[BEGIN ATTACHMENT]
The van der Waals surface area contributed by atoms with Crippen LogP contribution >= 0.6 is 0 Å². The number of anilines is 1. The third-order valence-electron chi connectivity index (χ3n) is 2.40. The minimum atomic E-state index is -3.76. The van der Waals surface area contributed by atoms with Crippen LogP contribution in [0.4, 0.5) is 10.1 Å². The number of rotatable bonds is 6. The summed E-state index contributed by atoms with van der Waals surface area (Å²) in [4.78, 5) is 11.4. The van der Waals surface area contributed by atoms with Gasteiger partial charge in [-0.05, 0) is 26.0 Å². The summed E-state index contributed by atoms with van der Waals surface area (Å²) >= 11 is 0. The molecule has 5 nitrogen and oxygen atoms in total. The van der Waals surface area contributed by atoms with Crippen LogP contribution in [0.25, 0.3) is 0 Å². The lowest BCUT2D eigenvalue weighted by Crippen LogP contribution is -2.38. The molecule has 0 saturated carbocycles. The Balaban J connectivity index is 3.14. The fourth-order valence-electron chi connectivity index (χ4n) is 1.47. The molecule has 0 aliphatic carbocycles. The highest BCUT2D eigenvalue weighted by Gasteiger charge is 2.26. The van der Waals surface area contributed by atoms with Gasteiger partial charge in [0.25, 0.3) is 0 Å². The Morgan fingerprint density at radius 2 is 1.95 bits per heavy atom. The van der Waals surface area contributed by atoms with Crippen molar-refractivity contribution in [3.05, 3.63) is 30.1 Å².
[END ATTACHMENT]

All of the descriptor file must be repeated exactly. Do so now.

The van der Waals surface area contributed by atoms with Crippen LogP contribution >= 0.6 is 0 Å². The number of anilines is 1. The third-order valence-electron chi connectivity index (χ3n) is 2.40. The minimum atomic E-state index is -3.76. The van der Waals surface area contributed by atoms with Crippen LogP contribution in [0.4, 0.5) is 10.1 Å². The number of rotatable bonds is 6. The summed E-state index contributed by atoms with van der Waals surface area (Å²) in [4.78, 5) is 11.4. The van der Waals surface area contributed by atoms with Gasteiger partial charge in [-0.05, 0) is 26.0 Å². The summed E-state index contributed by atoms with van der Waals surface area (Å²) >= 11 is 0. The molecule has 5 nitrogen and oxygen atoms in total. The van der Waals surface area contributed by atoms with Crippen LogP contribution in [0.25, 0.3) is 0 Å². The lowest BCUT2D eigenvalue weighted by Crippen LogP contribution is -2.38. The molecule has 0 saturated carbocycles. The Balaban J connectivity index is 3.14. The fourth-order valence-electron chi connectivity index (χ4n) is 1.47. The molecule has 0 aliphatic carbocycles. The highest BCUT2D eigenvalue weighted by Gasteiger charge is 2.26. The van der Waals surface area contributed by atoms with Gasteiger partial charge in [0.25, 0.3) is 0 Å². The Morgan fingerprint density at radius 2 is 1.95 bits per heavy atom. The van der Waals surface area contributed by atoms with Crippen molar-refractivity contribution in [3.05, 3.63) is 30.1 Å².